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Article Highlight: USDA Gardening Zone 3

There are 13 hardiness zones in the United States. Zone 3, like all hardiness zones, is divided into two subsets - 3a and 3b. The zone designations are guideposts for selecting plants best suited to survive the… Keep reading »

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USDA Plant Hardiness Zone Map

Gardening zones indicate the hardiness of a geographic region to help you determine if a plant can survive the winter where you live. When you know the gardening zone of your location, you can choose the right types of crops and landscaping plants for your environment.

Gardening Zones Are Temperature Zones

The gardening zone system is officially called the United States Department of Agriculture (USDA) Plant Hardiness Zones. The USDA indicates each hardiness zone on a map of the United States. There are 13 hardiness zones. These zones are categorized according to their temperature zones.

Temperature Scales for Garden Zones USA

The gardening zones are based on the average annual extreme temperature of your region. You'll discover that most zones have around a 10°F (5.6°C) variation in temperatures. Each zone will have this 10°F (5.6°C) range, such as the Zone 7 range is 0°F to 10°F.

Cold and Warm Sub Zones

Each hardiness zone has two sub-zones (a and b). The a and b designate a 5°F temperature variance. This isn't enough to warrant a change in the zone. In these instances, the zone is divided into sub zones, a (colder) and b (warmer) areas of the zone.

Microclimates Have More Than One Zone

It isn't unusual for microclimates to have more than one hardiness zone. In fact, you may be surprised to find small microclimates in your yard or garden. You may also discover microclimates within your neighborhood or town.

How to Find Garden Zones United States

You can find your gardening zone by reviewing the USDA Plant Hardiness Map to get a better idea of your zone. Generally, the coldest part of the United States will range from Zone 1 through Zone 6. These areas have their coldest average annual temperatures in the below zero range. Zones 7 through Zone 11 will have their coldest annual average in the above zero range.

How Product Labeling Uses Garden Zones USA

Gardening suppliers for seeds, berries, trees, and plants display gardening zones on all their products. When you shop for various plants and seeds, you can check the packaging or website information to see which hardiness zone is recommended. This system prevents gardeners from choosing plants that are not hardy enough to thrive in their environments.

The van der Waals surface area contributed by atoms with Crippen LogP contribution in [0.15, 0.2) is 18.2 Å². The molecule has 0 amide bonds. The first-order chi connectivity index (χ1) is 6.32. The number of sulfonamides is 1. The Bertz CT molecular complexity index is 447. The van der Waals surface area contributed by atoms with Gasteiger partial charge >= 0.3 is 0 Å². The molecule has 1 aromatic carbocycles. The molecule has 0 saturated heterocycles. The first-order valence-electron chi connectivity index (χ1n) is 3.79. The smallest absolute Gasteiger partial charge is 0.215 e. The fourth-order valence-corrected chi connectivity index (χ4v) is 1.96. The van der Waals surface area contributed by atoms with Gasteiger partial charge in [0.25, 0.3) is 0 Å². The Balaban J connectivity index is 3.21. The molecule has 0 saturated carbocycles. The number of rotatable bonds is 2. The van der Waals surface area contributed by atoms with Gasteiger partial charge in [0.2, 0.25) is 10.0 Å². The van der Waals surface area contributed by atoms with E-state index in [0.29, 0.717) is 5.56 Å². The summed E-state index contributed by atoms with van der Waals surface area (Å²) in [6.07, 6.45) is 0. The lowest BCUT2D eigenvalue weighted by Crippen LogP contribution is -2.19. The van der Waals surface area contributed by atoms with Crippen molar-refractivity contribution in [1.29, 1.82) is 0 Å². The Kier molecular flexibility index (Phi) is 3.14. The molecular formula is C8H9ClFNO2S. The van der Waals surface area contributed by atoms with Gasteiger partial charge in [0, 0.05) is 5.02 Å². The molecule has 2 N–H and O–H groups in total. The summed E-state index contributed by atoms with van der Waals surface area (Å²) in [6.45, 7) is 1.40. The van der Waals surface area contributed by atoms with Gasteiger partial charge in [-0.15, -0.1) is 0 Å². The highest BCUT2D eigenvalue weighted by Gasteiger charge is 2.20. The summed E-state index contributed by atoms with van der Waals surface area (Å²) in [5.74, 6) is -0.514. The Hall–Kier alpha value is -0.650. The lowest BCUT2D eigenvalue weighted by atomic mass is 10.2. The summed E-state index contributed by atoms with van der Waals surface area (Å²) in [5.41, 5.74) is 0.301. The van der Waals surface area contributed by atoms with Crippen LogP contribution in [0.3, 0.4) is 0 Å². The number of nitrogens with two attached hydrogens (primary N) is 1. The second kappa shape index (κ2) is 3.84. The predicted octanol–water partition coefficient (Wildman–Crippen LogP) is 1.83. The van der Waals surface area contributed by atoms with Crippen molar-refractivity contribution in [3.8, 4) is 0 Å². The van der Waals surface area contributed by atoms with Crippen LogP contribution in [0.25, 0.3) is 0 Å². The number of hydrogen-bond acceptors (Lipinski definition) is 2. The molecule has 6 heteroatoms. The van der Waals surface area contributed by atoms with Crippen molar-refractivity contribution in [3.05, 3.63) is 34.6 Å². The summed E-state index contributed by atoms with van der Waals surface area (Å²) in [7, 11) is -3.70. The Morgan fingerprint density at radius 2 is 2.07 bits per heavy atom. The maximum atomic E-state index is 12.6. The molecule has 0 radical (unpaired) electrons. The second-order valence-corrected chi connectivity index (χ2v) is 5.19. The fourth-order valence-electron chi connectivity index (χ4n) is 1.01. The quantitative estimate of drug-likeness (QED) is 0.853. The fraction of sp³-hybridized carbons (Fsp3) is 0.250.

Temperature Considerations When Planning Gardens

Luckily, there are many varieties of ornamental and edible plants that can thrive in a wide range of environments. If you live in a gardening zone with a short growing season, the gardening zone labeling can help you choose the most adaptable plants for your climate.

Landscaping Choices by Matching With Gardening Zone

It's imperative to know which landscaping plants can survive in your gardening zone, otherwise you'll be replacing perennial garden flowers each spring. When considering plants and trees for landscaping projects, keep in mind the freezing temperature for your zone. For example, Zone 1 has -50°F to -60°F winter temperatures, while Zone 13 has an annual low of no more than 60°F to 70°F during the winter months.

Plan a Vegetable Garden for Your Gardening Zone

Your gardening zone and the length of your gardening season determine which crops you can plant. If your gardening season is long, you can often have two summer vegetable gardens. If your winter is mild, you can plant vegetables that tolerate fall and moderate winter temperatures. For colder climates, you can rely on your gardening zone as a guideline for the best vegetables to plant.

Has Climate Change Affected Gardening Zones?

Many farmers, gardeners, and growers noticed the shift in their growing seasons over the past two decades. Some report their growing season has shifted forward with a later first and last frost than in the past. The Arbor Day Foundation created a controversial hardiness zone map showing a northern shift in the zones from 1990 to 2006.

2012 USDA Plant Hardiness Update

The USDA updated the Hardiness Map in 2012 to reflect what the agency stated was additional data. However, many people claim the additional data is climate change related. What makes this controversial is the inconsistency of the temperatures that can fluctuate between normal to unusual extremes of high and low temperatures from one growing season to the next. With the USDA Plant Hardiness Map changes, most people draw their own conclusions about the reason for the changes.

Gardening Zones Are Helpful Tools

It's very helpful to have gardening zones so you can enjoy each growing season to its fullest. When you understand how to use this information, you can search for gardening tips and ideas specific to your gardening zone.

Gardening Zones in the US: Know to Grow